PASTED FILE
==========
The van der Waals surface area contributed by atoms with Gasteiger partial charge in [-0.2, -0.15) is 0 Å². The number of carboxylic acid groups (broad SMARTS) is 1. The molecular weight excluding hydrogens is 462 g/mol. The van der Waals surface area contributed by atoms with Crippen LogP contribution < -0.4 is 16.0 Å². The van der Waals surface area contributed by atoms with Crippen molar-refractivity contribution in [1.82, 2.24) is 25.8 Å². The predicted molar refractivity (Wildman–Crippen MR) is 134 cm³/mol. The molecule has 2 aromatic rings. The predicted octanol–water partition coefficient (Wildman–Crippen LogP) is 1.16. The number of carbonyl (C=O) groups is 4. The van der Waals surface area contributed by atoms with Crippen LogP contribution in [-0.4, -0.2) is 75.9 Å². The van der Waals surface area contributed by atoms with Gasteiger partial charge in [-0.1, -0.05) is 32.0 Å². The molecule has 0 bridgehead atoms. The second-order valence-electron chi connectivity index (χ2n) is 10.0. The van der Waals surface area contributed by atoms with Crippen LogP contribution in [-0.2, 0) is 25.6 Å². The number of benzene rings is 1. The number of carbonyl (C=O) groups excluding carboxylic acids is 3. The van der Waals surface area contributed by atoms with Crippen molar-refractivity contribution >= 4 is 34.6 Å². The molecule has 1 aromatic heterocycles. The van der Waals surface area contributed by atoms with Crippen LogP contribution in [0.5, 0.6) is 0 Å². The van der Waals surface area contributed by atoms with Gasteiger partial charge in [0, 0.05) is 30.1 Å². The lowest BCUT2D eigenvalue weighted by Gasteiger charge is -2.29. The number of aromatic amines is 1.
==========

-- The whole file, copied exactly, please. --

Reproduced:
The van der Waals surface area contributed by atoms with Gasteiger partial charge in [-0.2, -0.15) is 0 Å². The number of carboxylic acid groups (broad SMARTS) is 1. The molecular weight excluding hydrogens is 462 g/mol. The van der Waals surface area contributed by atoms with Crippen LogP contribution < -0.4 is 16.0 Å². The van der Waals surface area contributed by atoms with Crippen molar-refractivity contribution in [1.82, 2.24) is 25.8 Å². The predicted molar refractivity (Wildman–Crippen MR) is 134 cm³/mol. The molecule has 2 aromatic rings. The predicted octanol–water partition coefficient (Wildman–Crippen LogP) is 1.16. The number of carbonyl (C=O) groups is 4. The van der Waals surface area contributed by atoms with Crippen LogP contribution in [-0.4, -0.2) is 75.9 Å². The van der Waals surface area contributed by atoms with Gasteiger partial charge in [-0.1, -0.05) is 32.0 Å². The molecule has 0 bridgehead atoms. The second-order valence-electron chi connectivity index (χ2n) is 10.0. The van der Waals surface area contributed by atoms with Crippen LogP contribution in [-0.2, 0) is 25.6 Å². The number of benzene rings is 1. The number of carbonyl (C=O) groups excluding carboxylic acids is 3. The van der Waals surface area contributed by atoms with Crippen molar-refractivity contribution >= 4 is 34.6 Å². The molecule has 1 aromatic heterocycles. The van der Waals surface area contributed by atoms with Crippen LogP contribution in [0.5, 0.6) is 0 Å². The van der Waals surface area contributed by atoms with Gasteiger partial charge in [0, 0.05) is 30.1 Å². The lowest BCUT2D eigenvalue weighted by Gasteiger charge is -2.29. The number of aromatic amines is 1.